In order to better understand quadriceps tendonitis, it is important to understand the anatomy and function of the knee and the quadriceps tendon. Please review the section on knee anatomy before reviewing this section.
The kneecap (patella) is a small bone in the front of the knee. It glides up and down a groove in the thigh bone (femur) as the knee bends and straightens. Tendons connect muscles to bone. The strong quadriceps muscles on the front of the thigh attach to the top of the patella via the quadriceps tendon. This tendon covers the patella and continues down to form the “rope-like” patellar tendon. The patellar tendon in turn, attaches to the shin bone (tibia). The quadriceps muscles, straighten the knee by pulling at the patella via the quadriceps tendon. Quadriceps tendinitis is the term used to describe inflammation of the quadriceps tendon.
What causes quadriceps tendonitis?
Quadriceps tendonitis usually occurs as a result of overdoing an activity and placing too much stress on the quadriceps tendon before it is strong enough to handle the stress. This overuse results in ‘micro-tears’ in the quadriceps tendon which leads to inflammation and pain. Over time damage to the quadriceps tendon can occur. In extreme cases, the quadriceps tendon may become damaged to the point of complete rupture.
Quadriceps tendonitis is common in people involved in activities that include a lot of running, jumping, stopping and starting. Pain from quadriceps tendinitis is felt in the area just above the patella. There may be swelling in and around the quadriceps tendon and it may be sensitive to touch. The pain can be mild or in some cases the pain can be so bad that it prevents athletes from playing their sport.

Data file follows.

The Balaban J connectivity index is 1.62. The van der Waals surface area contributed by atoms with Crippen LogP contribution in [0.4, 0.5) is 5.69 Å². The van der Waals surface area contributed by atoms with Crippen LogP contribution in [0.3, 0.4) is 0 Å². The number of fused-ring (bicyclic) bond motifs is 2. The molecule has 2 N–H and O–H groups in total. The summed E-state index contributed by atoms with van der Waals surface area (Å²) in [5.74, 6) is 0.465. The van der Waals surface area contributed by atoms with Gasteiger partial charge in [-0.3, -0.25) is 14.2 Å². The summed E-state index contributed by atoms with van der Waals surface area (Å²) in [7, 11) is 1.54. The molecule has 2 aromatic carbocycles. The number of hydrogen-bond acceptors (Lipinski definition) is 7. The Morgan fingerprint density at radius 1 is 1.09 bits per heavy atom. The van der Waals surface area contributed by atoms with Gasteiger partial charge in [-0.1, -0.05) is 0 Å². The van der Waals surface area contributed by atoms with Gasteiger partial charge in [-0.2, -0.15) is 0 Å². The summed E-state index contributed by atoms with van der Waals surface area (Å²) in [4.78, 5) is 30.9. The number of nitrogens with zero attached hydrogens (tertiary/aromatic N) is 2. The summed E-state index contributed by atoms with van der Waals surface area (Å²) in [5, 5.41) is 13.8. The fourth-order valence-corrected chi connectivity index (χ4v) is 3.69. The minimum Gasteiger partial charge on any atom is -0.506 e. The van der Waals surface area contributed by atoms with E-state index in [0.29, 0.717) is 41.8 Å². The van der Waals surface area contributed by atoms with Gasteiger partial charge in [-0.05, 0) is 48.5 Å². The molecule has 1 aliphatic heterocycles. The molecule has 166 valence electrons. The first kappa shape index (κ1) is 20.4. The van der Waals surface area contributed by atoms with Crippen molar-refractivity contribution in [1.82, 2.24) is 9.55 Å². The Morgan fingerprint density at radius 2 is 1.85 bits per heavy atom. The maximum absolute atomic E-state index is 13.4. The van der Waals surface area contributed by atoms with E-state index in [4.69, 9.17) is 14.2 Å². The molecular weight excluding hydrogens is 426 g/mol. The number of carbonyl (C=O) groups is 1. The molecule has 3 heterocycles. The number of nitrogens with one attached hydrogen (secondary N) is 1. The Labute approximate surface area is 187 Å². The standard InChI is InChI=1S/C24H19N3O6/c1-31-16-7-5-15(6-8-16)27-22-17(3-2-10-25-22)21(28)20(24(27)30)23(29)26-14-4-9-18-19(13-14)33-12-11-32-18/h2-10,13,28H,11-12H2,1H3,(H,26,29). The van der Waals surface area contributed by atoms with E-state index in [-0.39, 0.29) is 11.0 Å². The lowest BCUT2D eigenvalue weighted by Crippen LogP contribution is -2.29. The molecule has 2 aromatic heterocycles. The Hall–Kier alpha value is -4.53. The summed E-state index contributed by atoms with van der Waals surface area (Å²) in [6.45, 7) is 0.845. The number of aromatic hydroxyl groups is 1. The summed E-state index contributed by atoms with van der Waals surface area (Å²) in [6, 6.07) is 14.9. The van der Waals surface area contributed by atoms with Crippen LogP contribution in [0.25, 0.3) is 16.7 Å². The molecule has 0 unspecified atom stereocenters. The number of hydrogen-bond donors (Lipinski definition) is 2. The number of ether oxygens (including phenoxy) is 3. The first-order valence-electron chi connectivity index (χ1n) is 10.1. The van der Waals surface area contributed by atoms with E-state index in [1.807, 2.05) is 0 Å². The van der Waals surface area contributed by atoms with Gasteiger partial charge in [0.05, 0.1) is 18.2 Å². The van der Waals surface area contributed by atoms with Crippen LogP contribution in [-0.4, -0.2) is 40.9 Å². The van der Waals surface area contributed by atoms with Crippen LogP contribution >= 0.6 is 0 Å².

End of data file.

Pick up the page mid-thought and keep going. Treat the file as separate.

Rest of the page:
Examination techniques that detect tenderness and swelling in or around the quadriceps tendon are helpful in determining if someone has quadriceps tendonitis. X-rays are occasionally done to make sure that the quadriceps tendon does not have any calcium in it. Other tests such as diagnostic ultrasound or Magnetic Resonance Imaging (MRI) are sometimes used to rule out more extensive damage to the quadriceps tendon.
How do you treat quadriceps tendonitis?
Treatment of quadriceps tendonitis may include relative rest, icing, medications to reduce inflammation and pain, stretching and strengthening exercises. Quadriceps tendonitis may be prevented by easing into jumping or running sports and by using good training techniques. Off-season strength training of the legs, particularly the quadriceps muscles, can also help. Doctors and physiotherapists trained in treating this type of overuse injury can outline a treatment plan specific to each individual.
Please visit the links section for additional information on quadriceps tendonitis. Links have been provided to other websites as well as online medical journals. Other knee injury topics can also be accessed.